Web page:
During my walk, I stopped at Bourke House on Athlunkard Street, one of the oldest houses on King’s Island, Limerick.
Local lore says that Bourke House is as old as Saint Mary’s Cathedral, and that it was built ca 1168 by Domhnall Mór O Brien, after he donated his palace as the site for Saint Mary’s Cathedral.
However, the name of the house and its remains date from a much later period. Bourke House probably received its name from John Bourke, a Roman Catholic alderman who owned the house and lived there in 1641. The house was listed in 1654 in the Cromwellian ‘Civil Survey’ of Limerick City as the house of William Bourke of Limicke [sic] Irish Papist.
During the Penal Laws, Bourke House was used as a Franciscan friary from 1730 to 1780, so that the house was also known as the Castle Friary.
Much of the original mediaeval house was demolished in 1824 to allow the construction of Athlunkard Street. The name Athlunkard comes from the Irish Ath an Longphuirt, ‘the town of the naval fortress.’ After the demolition of the Walls of Limerick in 1760, the new bridge became an economic and social necessity with demands to expand the city into the surrounding countryside.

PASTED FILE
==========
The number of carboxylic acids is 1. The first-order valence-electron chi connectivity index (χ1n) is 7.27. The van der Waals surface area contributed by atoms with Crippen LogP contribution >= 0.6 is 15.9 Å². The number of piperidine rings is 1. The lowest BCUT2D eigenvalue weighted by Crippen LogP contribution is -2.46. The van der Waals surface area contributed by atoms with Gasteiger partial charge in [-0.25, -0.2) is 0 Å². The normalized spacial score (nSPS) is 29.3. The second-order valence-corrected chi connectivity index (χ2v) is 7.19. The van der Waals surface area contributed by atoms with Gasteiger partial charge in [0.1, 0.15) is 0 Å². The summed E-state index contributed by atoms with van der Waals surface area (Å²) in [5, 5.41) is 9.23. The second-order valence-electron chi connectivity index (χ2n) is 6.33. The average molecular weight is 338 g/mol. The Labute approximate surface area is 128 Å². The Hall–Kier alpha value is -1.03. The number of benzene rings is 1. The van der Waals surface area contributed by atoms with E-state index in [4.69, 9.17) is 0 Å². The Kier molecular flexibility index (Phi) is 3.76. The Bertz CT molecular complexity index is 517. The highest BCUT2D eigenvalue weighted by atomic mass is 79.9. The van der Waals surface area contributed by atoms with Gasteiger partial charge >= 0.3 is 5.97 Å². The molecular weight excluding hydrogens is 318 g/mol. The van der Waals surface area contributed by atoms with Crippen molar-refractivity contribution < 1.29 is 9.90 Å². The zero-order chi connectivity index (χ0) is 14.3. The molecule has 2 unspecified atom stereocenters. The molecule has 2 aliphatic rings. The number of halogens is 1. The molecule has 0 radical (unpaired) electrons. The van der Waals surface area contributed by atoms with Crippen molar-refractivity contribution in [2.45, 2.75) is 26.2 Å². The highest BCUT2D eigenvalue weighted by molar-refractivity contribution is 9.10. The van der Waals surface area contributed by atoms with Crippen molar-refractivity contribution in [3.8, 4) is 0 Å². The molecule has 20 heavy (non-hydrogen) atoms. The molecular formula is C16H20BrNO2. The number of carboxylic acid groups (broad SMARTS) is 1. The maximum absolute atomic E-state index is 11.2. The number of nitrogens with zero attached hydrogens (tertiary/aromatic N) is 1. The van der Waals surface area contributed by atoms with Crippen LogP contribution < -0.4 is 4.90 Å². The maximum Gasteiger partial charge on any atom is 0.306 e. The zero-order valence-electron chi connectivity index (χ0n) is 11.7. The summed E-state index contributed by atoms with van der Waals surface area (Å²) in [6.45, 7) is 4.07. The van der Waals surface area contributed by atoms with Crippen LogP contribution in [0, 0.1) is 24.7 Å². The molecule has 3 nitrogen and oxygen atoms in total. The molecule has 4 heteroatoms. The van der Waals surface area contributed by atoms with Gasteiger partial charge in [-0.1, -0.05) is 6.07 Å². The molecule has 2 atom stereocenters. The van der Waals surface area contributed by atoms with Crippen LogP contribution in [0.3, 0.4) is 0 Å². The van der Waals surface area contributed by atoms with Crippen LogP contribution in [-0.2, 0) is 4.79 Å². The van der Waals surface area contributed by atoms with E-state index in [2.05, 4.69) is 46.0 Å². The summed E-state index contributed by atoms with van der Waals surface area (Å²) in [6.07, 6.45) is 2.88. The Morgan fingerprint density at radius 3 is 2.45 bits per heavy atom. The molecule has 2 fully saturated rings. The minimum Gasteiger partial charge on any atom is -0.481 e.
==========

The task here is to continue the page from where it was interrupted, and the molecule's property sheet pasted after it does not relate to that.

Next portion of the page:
The new street and new bridge were improvements that were much needed in Limerick in the first decades of the 19th century. The project followed immediately after Wellesley Bridge – now known as Sarsfield Bridge – and opened up new sites for housing development.
Athlunkard Bridge opened another route from the city into Co Clare. It was the first of the Limerick bridges designed by the Pain brothers, and was soon followed by Baal’s Bridge, replacing an older bridge in 1829, and Thomond Bridge in 1838.
Only one wall of Bourke House survived this major development in town planning in Limerick, with the internal façade facing onto Athlunkard Street.
Work began on laying out Athlunkard Street on 26 April 1824. The new road cut through two mediaeval houses on Mary Street that had been built in the style of fortified tower houses. One of these houses was fully demolished, while only the north gable of Bourke House remained.
Athlunkard Street by-passed Sir Harry’s Mall and George’s Quay and opened up a direct route into Newtown Pery through Bridge Street and the New Bridge that was rebuilt in 1844-1846 as Mathew Bridge.
In 1860, a Gothic-style drinking fountain was inserted into the façade of the building as a gift to the city by the Malcolmson family.
A section of Bourke House survives to this day with the interior of the house gable facing onto Athlunkard Street. Preservation work on the house was carried out by Limerick Civic Trust through a FAS Teamwork Scheme in 1989.